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Life Insurance: An Array of Uses

With Federal and State income taxes rising, more retirees are concerned that their children will not be able to fully retire. In California, it’s not uncommon to see taxpayers paying over 50 percent of their earned income to taxes.

Wealthy parents are looking for ways to help fund their children (or even grandchildren’s) retirement shortfall. One of the best new plans on the market is an indexed universal life policy (IUL). The concept is fairly simple. Fund a life insurance policy on your child with level payments over a set number of years (usually 5-10 years). We want to have the smallest amount of death protection possible to still qualify as life insurance.

The cash values grow quickly since the costs are minimal due to the low death benefit. They can be invested in an account that tracks the S&P 500 index from year to year. The funds receive 100 percent of the upside of the index during the year (subject to caps of 12-14 percent) but none of the downside risk. In the event of a negative year, the policy is simply credited with zero interest and resets for the next year. For a risk-free investment, the short and long term returns are very favorable.

At some point in the future the monies can be withdrawn income tax free to help supplement retirement. The policy allows a withdrawal of your premiums paid without producing taxable income. After these monies have been withdrawn, the policy owner can continue to take out money by borrowing against the policy. The loan is a “wash loan” meaning no net interest costs. This allows for a completely income tax free distribution while still enjoying a life insurance death benefit. Upon death, whatever death benefit is left in the policy will be paid to the beneficiaries income tax free (and possibly estate tax free also).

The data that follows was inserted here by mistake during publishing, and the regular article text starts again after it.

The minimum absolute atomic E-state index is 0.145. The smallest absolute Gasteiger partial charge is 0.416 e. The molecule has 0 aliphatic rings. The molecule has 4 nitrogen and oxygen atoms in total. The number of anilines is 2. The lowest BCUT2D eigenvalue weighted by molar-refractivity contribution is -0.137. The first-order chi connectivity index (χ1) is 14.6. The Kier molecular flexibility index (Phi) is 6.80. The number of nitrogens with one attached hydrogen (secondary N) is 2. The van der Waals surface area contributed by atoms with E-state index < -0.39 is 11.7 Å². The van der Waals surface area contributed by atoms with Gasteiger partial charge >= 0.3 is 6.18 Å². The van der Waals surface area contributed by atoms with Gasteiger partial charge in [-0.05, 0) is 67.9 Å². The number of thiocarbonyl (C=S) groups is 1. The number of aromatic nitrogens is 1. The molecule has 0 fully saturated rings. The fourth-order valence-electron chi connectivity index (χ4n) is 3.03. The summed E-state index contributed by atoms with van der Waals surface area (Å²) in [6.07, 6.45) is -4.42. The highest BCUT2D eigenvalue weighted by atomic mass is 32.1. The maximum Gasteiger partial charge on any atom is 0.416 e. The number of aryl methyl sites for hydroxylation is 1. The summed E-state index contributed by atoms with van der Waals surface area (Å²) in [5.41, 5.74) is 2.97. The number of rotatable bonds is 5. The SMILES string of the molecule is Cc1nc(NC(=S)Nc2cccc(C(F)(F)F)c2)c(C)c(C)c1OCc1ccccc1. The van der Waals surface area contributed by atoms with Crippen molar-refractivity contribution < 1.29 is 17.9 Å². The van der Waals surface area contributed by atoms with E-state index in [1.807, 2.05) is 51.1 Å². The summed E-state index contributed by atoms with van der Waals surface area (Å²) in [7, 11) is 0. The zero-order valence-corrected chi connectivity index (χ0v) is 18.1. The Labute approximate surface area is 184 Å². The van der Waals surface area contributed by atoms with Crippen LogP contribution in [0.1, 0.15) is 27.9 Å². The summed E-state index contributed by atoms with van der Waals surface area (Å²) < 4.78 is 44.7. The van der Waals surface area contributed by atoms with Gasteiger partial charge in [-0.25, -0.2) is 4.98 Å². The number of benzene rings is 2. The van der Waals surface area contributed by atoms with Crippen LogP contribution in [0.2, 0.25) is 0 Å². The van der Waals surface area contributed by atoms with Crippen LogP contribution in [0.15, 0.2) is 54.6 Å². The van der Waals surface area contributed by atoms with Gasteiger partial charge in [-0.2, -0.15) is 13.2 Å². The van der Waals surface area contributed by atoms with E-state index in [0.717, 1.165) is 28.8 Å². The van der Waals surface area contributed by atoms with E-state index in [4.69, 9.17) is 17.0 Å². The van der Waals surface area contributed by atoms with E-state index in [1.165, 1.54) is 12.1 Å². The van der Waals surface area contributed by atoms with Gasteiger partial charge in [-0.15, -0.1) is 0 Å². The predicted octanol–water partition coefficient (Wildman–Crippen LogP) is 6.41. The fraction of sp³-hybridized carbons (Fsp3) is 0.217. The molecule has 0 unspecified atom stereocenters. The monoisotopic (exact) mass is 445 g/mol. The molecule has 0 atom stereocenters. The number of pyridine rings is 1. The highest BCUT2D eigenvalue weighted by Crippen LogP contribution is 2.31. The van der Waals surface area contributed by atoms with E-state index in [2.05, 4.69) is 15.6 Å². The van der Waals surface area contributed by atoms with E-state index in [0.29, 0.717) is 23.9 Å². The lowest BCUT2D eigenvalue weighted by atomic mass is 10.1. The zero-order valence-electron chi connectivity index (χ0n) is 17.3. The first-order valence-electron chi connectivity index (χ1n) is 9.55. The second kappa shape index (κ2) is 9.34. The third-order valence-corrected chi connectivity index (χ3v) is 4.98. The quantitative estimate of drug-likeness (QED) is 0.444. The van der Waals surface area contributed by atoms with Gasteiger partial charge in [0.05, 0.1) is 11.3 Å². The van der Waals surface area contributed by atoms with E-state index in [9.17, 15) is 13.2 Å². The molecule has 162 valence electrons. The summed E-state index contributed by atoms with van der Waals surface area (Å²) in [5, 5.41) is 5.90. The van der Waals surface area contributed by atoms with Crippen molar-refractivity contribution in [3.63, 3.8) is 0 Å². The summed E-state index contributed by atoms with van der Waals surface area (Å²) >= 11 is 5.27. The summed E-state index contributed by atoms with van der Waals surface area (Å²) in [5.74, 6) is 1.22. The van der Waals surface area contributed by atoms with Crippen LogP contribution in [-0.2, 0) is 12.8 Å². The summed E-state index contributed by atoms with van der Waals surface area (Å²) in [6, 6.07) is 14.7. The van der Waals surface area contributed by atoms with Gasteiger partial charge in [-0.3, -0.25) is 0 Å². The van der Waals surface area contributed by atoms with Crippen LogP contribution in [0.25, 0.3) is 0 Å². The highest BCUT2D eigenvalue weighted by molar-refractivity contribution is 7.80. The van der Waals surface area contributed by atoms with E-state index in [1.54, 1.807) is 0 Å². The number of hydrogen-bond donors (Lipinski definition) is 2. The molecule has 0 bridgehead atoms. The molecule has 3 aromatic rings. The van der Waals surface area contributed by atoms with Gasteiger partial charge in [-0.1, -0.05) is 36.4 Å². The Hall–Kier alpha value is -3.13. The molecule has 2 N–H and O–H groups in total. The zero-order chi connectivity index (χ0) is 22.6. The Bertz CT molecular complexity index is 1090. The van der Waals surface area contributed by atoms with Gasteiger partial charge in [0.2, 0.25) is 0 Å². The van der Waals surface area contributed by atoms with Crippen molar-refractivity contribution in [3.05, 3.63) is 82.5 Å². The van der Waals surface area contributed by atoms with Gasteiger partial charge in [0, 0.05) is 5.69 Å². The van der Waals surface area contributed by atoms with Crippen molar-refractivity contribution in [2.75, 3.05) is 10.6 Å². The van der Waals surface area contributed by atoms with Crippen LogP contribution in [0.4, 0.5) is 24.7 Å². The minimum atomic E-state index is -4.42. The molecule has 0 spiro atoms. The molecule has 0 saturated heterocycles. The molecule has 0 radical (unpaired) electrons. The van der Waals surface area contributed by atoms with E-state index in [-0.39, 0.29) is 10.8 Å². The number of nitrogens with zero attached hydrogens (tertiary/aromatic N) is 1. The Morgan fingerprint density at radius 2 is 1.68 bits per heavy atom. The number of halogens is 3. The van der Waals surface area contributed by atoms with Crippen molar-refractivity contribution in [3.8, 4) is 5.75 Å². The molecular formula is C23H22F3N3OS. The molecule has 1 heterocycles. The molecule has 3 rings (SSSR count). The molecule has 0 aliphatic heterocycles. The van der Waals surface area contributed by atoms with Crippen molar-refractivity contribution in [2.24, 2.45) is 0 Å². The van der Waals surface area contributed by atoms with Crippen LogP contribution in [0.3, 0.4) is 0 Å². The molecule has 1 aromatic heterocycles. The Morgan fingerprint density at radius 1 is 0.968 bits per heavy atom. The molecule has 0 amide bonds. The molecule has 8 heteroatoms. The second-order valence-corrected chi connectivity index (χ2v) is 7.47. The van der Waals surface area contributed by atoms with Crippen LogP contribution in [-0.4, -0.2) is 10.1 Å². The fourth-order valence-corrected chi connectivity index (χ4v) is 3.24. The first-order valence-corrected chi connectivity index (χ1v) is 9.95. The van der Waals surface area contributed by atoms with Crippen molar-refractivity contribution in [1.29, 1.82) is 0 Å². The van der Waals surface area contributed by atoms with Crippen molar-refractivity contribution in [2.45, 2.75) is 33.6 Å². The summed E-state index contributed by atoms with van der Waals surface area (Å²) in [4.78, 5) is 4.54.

I recently worked with someone where we set up a plan to fund $50,000 per year for 10 years for their 42 year son. His initial life insurance coverage is $2.4 million. The plan is to have him start distributions at age 65. We project about $100,000 per year will be distributed to him starting at age 65 through age 90 based on past returns. Of course, if the fund does not produce the projected results then less will be taken out and a higher return will increase the overall retirement payout.

If $100,000 were paid out tax free to him that is the equivalent of earning $200,000 per year before tax based on his current income tax burden.

One strategy is for Mom and Dad (Generation 1 or G1) to fund a plan for their children (generation 2 or G2) by utilizing annual gifts. This gets monies out of their estate and reduces possible estate taxes later. We have also seen G1 decide to keep the monies in their estate in case they need the money themselves later on. They would be the owners of the policy on G2 but turn it over to them at some point in the future or at G1’s demise. Of course, this also works well for Grandchildren (G3) utilizing the same concept except with a longer deferral period.

Lastly, many age 40-60 year old boomers hoping to retire someday do not have parents able to fund such programs so they have to fund their own policies. Often nicknamed a Super Roth, unlimited amounts of money can go into these IUL plans helping to provide income tax free payments in their retirement years.

With the current estate tax exemption of $5.34 million per person, I am finding more people worried about rising income tax rates and its effect on retirement assets than about avoiding estate tax. With indexed universal life, both income and estate tax planning can be accomplished across multiple generations.

It is always best to consult your professional advisors to assist with advice on how best to set up your plan.

 
 
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